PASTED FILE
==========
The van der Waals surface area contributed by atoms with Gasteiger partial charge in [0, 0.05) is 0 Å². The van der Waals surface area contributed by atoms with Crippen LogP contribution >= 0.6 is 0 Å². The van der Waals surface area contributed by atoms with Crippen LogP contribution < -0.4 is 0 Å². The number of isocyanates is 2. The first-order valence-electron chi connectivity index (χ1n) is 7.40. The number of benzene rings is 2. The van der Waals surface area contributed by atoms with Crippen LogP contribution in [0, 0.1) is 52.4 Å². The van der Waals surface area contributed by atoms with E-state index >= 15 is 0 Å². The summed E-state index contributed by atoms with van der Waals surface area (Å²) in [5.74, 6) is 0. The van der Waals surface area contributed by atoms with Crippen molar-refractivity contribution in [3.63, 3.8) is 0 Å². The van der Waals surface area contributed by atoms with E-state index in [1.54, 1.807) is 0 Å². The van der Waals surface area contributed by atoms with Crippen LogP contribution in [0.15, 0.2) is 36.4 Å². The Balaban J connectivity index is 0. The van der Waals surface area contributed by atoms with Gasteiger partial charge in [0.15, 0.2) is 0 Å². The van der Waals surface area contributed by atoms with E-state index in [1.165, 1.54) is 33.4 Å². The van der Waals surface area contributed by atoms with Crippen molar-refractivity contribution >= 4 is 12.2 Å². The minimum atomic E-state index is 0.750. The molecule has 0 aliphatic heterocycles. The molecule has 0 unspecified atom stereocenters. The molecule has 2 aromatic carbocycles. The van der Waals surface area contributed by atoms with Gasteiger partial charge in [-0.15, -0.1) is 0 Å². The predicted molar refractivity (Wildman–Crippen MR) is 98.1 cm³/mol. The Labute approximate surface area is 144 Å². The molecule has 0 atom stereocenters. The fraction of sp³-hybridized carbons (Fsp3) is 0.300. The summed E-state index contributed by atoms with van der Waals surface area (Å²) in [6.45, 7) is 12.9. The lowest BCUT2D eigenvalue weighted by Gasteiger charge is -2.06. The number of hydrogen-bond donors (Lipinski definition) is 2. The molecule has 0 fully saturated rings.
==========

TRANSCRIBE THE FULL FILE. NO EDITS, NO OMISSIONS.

The van der Waals surface area contributed by atoms with Gasteiger partial charge in [0, 0.05) is 0 Å². The van der Waals surface area contributed by atoms with Crippen LogP contribution >= 0.6 is 0 Å². The van der Waals surface area contributed by atoms with Crippen LogP contribution < -0.4 is 0 Å². The number of isocyanates is 2. The first-order valence-electron chi connectivity index (χ1n) is 7.40. The number of benzene rings is 2. The van der Waals surface area contributed by atoms with Crippen LogP contribution in [0, 0.1) is 52.4 Å². The van der Waals surface area contributed by atoms with E-state index >= 15 is 0 Å². The summed E-state index contributed by atoms with van der Waals surface area (Å²) in [5.74, 6) is 0. The van der Waals surface area contributed by atoms with Crippen molar-refractivity contribution in [3.63, 3.8) is 0 Å². The van der Waals surface area contributed by atoms with E-state index in [1.54, 1.807) is 0 Å². The van der Waals surface area contributed by atoms with Crippen LogP contribution in [0.15, 0.2) is 36.4 Å². The Balaban J connectivity index is 0. The van der Waals surface area contributed by atoms with Gasteiger partial charge in [0.15, 0.2) is 0 Å². The van der Waals surface area contributed by atoms with E-state index in [1.165, 1.54) is 33.4 Å². The van der Waals surface area contributed by atoms with Crippen molar-refractivity contribution >= 4 is 12.2 Å². The minimum atomic E-state index is 0.750. The molecule has 0 aliphatic heterocycles. The molecule has 0 unspecified atom stereocenters. The molecule has 2 aromatic carbocycles. The van der Waals surface area contributed by atoms with Gasteiger partial charge in [-0.15, -0.1) is 0 Å². The predicted molar refractivity (Wildman–Crippen MR) is 98.1 cm³/mol. The Labute approximate surface area is 144 Å². The molecule has 0 atom stereocenters. The fraction of sp³-hybridized carbons (Fsp3) is 0.300. The summed E-state index contributed by atoms with van der Waals surface area (Å²) in [6.45, 7) is 12.9. The lowest BCUT2D eigenvalue weighted by Gasteiger charge is -2.06. The number of hydrogen-bond donors (Lipinski definition) is 2. The molecule has 0 fully saturated rings.